The woolly hats and gloves are coming out of Shed's cupboard now as the mercury struggles to heave itself above single figures. Mrs Shed has taken up bee-keeping, which is an odd thing to do at this time of year. It's early days yet: she's only got around four dozen of the things so far, but they're quite active (if a little drowsy) considering the chilly weather. Shed is certainly looking forward to the warming effect of Mrs Shed's 48 bees wobbling around his head.
Another weird thing to do at this time of year is to sell MX-5s, but here we have not one but two tempting variations on the theme: a solid looking Mk 2.5, and a modded Mk1 that you can drive to the track, on the track and, with luck, away from the track.
Ten years elapsed between the manufacture of these two cars, but there's only around 4,000 miles difference between them now. Both had MOTs within a week of each other - end of July for the Mk1 and the beginning of August for the Mk2 - so you'd like to think there's a good amount of angst-free motoring to be had from either.
The nature of the motoring might be quite different, though, depending on your choice. Let's start with the red 'triple light' front end Mk 2.5. For Shed this is the best MX-5 iteration in terms of appearance, driveability and affordability. Admittedly, he is biased, having owned a couple himself and is indeed still running one to this day. The 144hp 1.8 is the engine to have: tick that box. This one isn't a slippy diff model but it does have adjustable suspension and a good quality exhaust system. You could trackday it and it would provide plenty of fun until the brakes caved in - but if you think circuits are your natural home and that you simply haven't been talent-spotted yet, you may find yourself being drawn towards the blue Mk 1.
This one has adjustable suspension too, and a full stainless exhaust. It's £99 more than the 2.5, but then it does come with a £600 roll bar and strut brace - and it's a Mk 1, so has more 'classic value'. On the downside it will need its sills sorting at some point as the tester spotted corrosion on the offside rear. It also had a corroded rear brake pipe, which is Joe Normal for any car of this age. Inner edge tyre wear is another entirely typical MX-5 thing and can usually be easily fixed by your friendly neighbourhood trackman.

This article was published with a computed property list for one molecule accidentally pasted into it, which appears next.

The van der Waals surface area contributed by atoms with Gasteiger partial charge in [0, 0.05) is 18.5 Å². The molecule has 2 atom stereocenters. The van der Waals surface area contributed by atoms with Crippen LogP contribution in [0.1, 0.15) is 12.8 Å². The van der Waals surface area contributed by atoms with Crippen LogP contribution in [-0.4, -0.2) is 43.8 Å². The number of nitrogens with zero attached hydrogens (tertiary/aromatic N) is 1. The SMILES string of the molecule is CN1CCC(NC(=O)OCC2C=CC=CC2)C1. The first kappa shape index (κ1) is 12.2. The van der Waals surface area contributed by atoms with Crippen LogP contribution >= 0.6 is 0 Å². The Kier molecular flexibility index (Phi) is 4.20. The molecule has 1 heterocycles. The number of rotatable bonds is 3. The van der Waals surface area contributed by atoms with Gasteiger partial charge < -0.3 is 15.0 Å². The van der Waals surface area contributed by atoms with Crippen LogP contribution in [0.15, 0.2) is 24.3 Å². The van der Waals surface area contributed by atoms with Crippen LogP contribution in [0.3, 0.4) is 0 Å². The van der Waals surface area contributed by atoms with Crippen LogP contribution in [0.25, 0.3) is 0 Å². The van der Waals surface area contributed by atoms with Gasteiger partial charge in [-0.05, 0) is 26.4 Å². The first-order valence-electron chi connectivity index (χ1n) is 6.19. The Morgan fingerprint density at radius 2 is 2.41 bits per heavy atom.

Shed had the exact same problem on his MX-5. It was mended by one of the big chains after he'd had four new Avons put on. Unfortunately, in the course of the wheel alignment process they introduced a jaunty new angle to the steering wheel so that it now points slightly to the right even when going along in a straight-ahead type fashion. Not as much as the angle of the blue MX-5's wheel in the pic, but just enough to drive you a little bit bonkers.
The Mk2 has had its sills done, so its advisories were focused on a traditional weak area for MX-5s, the whirly bits at the back. The next owner will want to book it into their local garage soon for some new rear wheel bearings and discs, and Shed will be a monkey's uncle if, while they're doing that, they find that the calipers are in perfect nick.
So, decision time: which one to have? The question you've got to ask yourself is, do you feel lucky? If you fancy the idea of going racing on a budget, you could do a lot worse than put your money on blue. It would be a great starter car. The BRSCC runs a MX-5 SuperCup championship at the UK's big-name tracks with three races at eight weekend events from March to October. You can race your Mk 1 in that, as long as you're 'deemed suitable' by the BRSCC and can front up the £300 registration fee and the £405 per race entry fee. Even bargain basement motorsport isn't cheap. There's no dedicated Mk 2 series as yet.
Alternatively, you could enter the MSV Track Day Trophy series, which is defined as 'an affordable step into circuit racing for track day specialists' and which will rush you around £2,400 for a full season's entry. Or you could just do what most people do and go trackdaying, which will cost you between £99 and £199 in the UK at tracks like Anglesey, Croft, Bedford, Snetterton, Brands, Lydden Hill, Thruxton and Cadwell. As long as your car comes under the noise limit and you book up in time, you're in. Sounds like a Shedman sort of thing. And you don't need to bring along any human ballast.